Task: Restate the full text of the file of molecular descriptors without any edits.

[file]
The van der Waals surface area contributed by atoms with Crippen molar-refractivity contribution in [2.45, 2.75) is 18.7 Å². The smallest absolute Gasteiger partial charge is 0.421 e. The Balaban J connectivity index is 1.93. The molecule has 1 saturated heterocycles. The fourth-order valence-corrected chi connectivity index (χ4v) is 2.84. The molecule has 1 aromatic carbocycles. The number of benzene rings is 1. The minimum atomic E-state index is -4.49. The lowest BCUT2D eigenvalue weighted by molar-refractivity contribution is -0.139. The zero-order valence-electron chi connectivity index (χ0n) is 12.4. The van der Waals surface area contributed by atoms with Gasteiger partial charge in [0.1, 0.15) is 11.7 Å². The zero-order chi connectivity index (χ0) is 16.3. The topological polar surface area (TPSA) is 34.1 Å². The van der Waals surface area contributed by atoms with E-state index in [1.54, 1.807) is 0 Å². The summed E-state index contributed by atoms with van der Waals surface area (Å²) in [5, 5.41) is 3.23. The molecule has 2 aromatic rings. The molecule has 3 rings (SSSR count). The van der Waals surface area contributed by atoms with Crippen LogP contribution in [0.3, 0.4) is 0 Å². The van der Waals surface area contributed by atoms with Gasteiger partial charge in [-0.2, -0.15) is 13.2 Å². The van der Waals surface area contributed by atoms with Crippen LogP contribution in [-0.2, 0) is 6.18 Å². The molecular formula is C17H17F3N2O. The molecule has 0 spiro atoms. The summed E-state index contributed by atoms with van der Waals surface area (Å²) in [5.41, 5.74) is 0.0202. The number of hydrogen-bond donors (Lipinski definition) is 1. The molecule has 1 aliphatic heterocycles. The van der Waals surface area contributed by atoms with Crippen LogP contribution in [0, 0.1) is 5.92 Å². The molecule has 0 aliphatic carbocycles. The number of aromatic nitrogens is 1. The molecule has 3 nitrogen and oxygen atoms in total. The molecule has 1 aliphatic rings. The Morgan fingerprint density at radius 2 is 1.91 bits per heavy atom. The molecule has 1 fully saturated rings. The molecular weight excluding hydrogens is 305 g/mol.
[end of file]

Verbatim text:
The van der Waals surface area contributed by atoms with Crippen molar-refractivity contribution in [2.45, 2.75) is 18.7 Å². The smallest absolute Gasteiger partial charge is 0.421 e. The Balaban J connectivity index is 1.93. The molecule has 1 saturated heterocycles. The fourth-order valence-corrected chi connectivity index (χ4v) is 2.84. The molecule has 1 aromatic carbocycles. The number of benzene rings is 1. The minimum atomic E-state index is -4.49. The lowest BCUT2D eigenvalue weighted by molar-refractivity contribution is -0.139. The zero-order valence-electron chi connectivity index (χ0n) is 12.4. The van der Waals surface area contributed by atoms with Gasteiger partial charge in [0.1, 0.15) is 11.7 Å². The zero-order chi connectivity index (χ0) is 16.3. The topological polar surface area (TPSA) is 34.1 Å². The van der Waals surface area contributed by atoms with E-state index in [1.54, 1.807) is 0 Å². The summed E-state index contributed by atoms with van der Waals surface area (Å²) in [5, 5.41) is 3.23. The molecule has 2 aromatic rings. The molecule has 3 rings (SSSR count). The van der Waals surface area contributed by atoms with Crippen LogP contribution in [0.3, 0.4) is 0 Å². The van der Waals surface area contributed by atoms with Gasteiger partial charge in [-0.2, -0.15) is 13.2 Å². The van der Waals surface area contributed by atoms with Crippen LogP contribution in [-0.2, 0) is 6.18 Å². The molecular formula is C17H17F3N2O. The molecule has 0 spiro atoms. The summed E-state index contributed by atoms with van der Waals surface area (Å²) in [5.41, 5.74) is 0.0202. The number of hydrogen-bond donors (Lipinski definition) is 1. The molecule has 1 aliphatic heterocycles. The van der Waals surface area contributed by atoms with Crippen LogP contribution in [0, 0.1) is 5.92 Å². The molecule has 0 aliphatic carbocycles. The number of aromatic nitrogens is 1. The molecule has 3 nitrogen and oxygen atoms in total. The molecule has 1 aliphatic rings. The Morgan fingerprint density at radius 2 is 1.91 bits per heavy atom. The molecule has 1 fully saturated rings. The molecular weight excluding hydrogens is 305 g/mol.